On December 15, 2020 CRA announced a simplified method for claiming home office expenses, which is only to be used in the 2020 tax year if you worked from home due to the COVID-19 pandemic. The simplified flat rate method will allow each individual who worked from home (if multiple people worked from the same home, they are also eligible for this rate) to claim $2 for each day they worked at home up to a maximum of $400 (200 working days).
Number of days worked from home in 2020 due to COVID-19 x $2.00
Eligibility requirements for the flat rate method are:
- Worked from home in 2020 due to COVID-19 pandemic,
- Worked more than 50% of the time from home for a period of at least four consecutive weeks in 2020 (once this four-week test has been met, all other days working at home due to COVID-19 will count),
- You are only claiming home office expenses and are not claiming any additional employment expenses,
- Your employer did not reimburse you for all of your home office expenses.
What counts as a work day:
- Days you worked full-time hours from home
- Days you worked part-time hours from home
Days that cannot be counted as a workday:
- Days off
- Vacation days
- Sick leave days
- Other leave or absence
Unlike the detailed method there is no requirement for the following items:
- You do not have to calculate the size of your workspace
- You do not have to keep supporting documentation of expenses
- You do not have to complete and sign Form T2200S (Short) or Form T2200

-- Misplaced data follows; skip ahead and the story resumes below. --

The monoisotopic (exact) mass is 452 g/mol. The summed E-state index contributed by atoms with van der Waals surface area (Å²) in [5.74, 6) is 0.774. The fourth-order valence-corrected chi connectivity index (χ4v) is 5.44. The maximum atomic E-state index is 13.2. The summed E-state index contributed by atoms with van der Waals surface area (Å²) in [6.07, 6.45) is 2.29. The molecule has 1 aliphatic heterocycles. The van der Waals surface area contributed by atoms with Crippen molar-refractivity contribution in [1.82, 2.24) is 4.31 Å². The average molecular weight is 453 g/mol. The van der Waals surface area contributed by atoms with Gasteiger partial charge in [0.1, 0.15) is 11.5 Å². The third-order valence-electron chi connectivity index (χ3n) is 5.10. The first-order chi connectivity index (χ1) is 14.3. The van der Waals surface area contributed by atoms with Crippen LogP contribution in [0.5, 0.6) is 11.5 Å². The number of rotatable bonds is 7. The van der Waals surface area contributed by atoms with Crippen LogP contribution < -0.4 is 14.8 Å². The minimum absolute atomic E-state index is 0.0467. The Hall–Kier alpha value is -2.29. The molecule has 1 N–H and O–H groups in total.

When using this method, the expense will be claimed on Option 1 Temporary Flat Rate Method of Form T777S – Statement of Employment Expenses for Working at Home Due to COVID-19.
Changes to the Normal Rules
Employees eligible for the flat rate method can instead claim their expenses using the detailed method with some changes from the general rules. There are no changes to the requirements for keeping supporting documentation of expenses, or the calculations of the size of your workspace.
The changes are as follows:
- Can use simplified Form T2200S that only requires the employer to answer three questions:
- Did this employee work from home due to COVID-19?
- Did you or will you reimburse this employee for any of their home office expenses?
- Was the amount included on this employee’s T4 slip?
- Can claim expenses on Form T777S – Statement of Employment Expenses for Working at Home Due to COVID-19.
- CRA will accept an electronic signature on the Form T2200S and Form T2200 to reduce the necessity for employees and employers to meet in person (only applicable for the 2020 tax year)
The CRA has also created an online calculator HERE to help individuals claim the home office deductions they are entitled to.
Changes to Eligible Expenses
CRA has also announced that they have expanded the list of eligible expenses that can be claimed to include home internet access fees. There are a total of 59 items indicating what can and cannot be claimed. This list can be found HERE under “New Eligible Expenses”.
If you have any questions concerning the above, do not hesitate to contact your trusted advisor at Wilkinson & Company LLP.
To review any of our previous updates on COVID-19 please see our website.
This summary deals with proposed matters that are complex and may not apply to particular facts and circumstances. As well, the material and the references contained therein reflect laws and practices which are subject to change. For these reasons, this material should not be relied upon as a substitute for specialized professional advice in connection with any particular matter.